Lymphomatoid granulomatosis

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Lymphomatoid granulomatosis
Classification and external resources
ICD-O: 9766/1
DiseasesDB 33208
eMedicine med/1369
MeSH D008230

Lymphomatoid granulomatosis (LYG or LG) is a very rare lymphoproliferative disorder first characterized in 1972[1] with lymphomatoid meaning lymphoma-like and granulomatosis denoting one of its microscopic character, polymorphic lymphoid infiltrates and focal necrosis within it. While most commonly found in older patients, it has been observed in young people with a study identifying 47 cases of patients aged 0–18 years in the literature.[2] Males are found to be affected twice as often as females.[3]

Causes[edit]

The disease is believed to be induced by a combination of Epstein Barr virus infection and immunosuppression through immunosuppressive drugs, infections such as HIV or chronic viral hepatitis, autoimmune diseases such as rheumatoid arthritis, sarcoidosis, ulcerative colitis or endogenous T-cell defects.[4][5]

Pathophysiology[edit]

The onset of the disease results in proliferation of EBV-infected malignant B-cells and a cytotoxic T-cell response which in turn leads to organ infiltration and dysfunction of the affected organs. The disease typically always relapse after successful treatment due to inability of the immune system and current viral drugs to eliminate an EBV-infection. If the onset of the disease can be linked to use of immunosuppressive drugs then discontinuation of these drugs may hinder a relapse. Organs usually affected are the skin, lungs, central nervous system while liver and kidney are affected to lesser extent. The pulmonary complications are usually what leads to death, however, CNS involvement that affects up to one third of the patients can be very severe with mental status changes, ataxia, hemiparesis, seizures, unconsciousness and death, typically followed in that order.[4]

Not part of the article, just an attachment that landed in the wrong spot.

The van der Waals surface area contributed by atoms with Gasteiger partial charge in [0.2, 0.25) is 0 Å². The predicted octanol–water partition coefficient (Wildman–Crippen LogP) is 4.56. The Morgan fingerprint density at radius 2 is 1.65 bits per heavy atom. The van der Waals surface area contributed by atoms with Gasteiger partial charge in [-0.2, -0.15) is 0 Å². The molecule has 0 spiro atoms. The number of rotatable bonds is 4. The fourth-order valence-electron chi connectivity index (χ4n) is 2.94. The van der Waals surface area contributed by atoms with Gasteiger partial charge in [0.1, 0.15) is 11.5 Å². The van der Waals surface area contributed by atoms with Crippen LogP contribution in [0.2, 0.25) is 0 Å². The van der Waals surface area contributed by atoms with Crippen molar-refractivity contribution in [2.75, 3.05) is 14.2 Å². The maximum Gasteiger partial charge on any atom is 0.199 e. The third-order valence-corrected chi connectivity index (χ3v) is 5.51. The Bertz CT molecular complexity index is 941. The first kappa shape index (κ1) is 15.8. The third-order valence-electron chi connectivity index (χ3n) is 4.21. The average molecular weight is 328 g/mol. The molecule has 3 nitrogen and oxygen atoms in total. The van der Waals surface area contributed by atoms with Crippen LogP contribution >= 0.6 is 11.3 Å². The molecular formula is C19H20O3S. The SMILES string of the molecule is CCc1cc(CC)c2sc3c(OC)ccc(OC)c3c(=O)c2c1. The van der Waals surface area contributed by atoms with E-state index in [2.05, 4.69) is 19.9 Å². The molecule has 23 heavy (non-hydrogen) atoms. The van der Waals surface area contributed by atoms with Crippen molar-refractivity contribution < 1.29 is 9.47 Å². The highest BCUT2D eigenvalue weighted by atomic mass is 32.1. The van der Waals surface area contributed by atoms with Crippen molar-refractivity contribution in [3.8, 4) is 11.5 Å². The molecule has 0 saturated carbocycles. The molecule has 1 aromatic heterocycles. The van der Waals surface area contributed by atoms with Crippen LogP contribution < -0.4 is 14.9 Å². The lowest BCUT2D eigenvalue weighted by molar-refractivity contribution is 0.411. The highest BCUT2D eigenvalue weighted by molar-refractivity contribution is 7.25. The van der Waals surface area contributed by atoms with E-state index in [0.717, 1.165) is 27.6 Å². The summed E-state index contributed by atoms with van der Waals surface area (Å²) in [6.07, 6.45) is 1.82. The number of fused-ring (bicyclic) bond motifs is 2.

The disease has been seen to transform to diffuse large B-cell lymphoma[6] and while LYG is graded I-III based on the number of large EBV-positive B-cells, grade II and III can be considered as a variant of T-cell rich diffuse large B-cell lymphoma.[7][8]

Treatment[edit]

Treatment depends on the grade (I-III) but typically consist of cortisone, rituximab and chemotherapy (etoposide, vincristine, cyclophosphamide, doxorubicin). Methotrexate has been seen to induce LYG.[9][10] Interferon alpha has been used by the US National Cancer Institute with varying results.[11] In recent years hematopoietic stem cell transplantation has been performed on LYG-patients with relative good success; a 2013 study identifying 10 cases found that 8 patients survived the treatment and were disease free several years later. Two of the disease free patients later died, one from suicide and one from graft versus host disease after a second transplantation 4 years later. The remaining two patients died from sepsis after the transplantation.[12]

Prognosis[edit]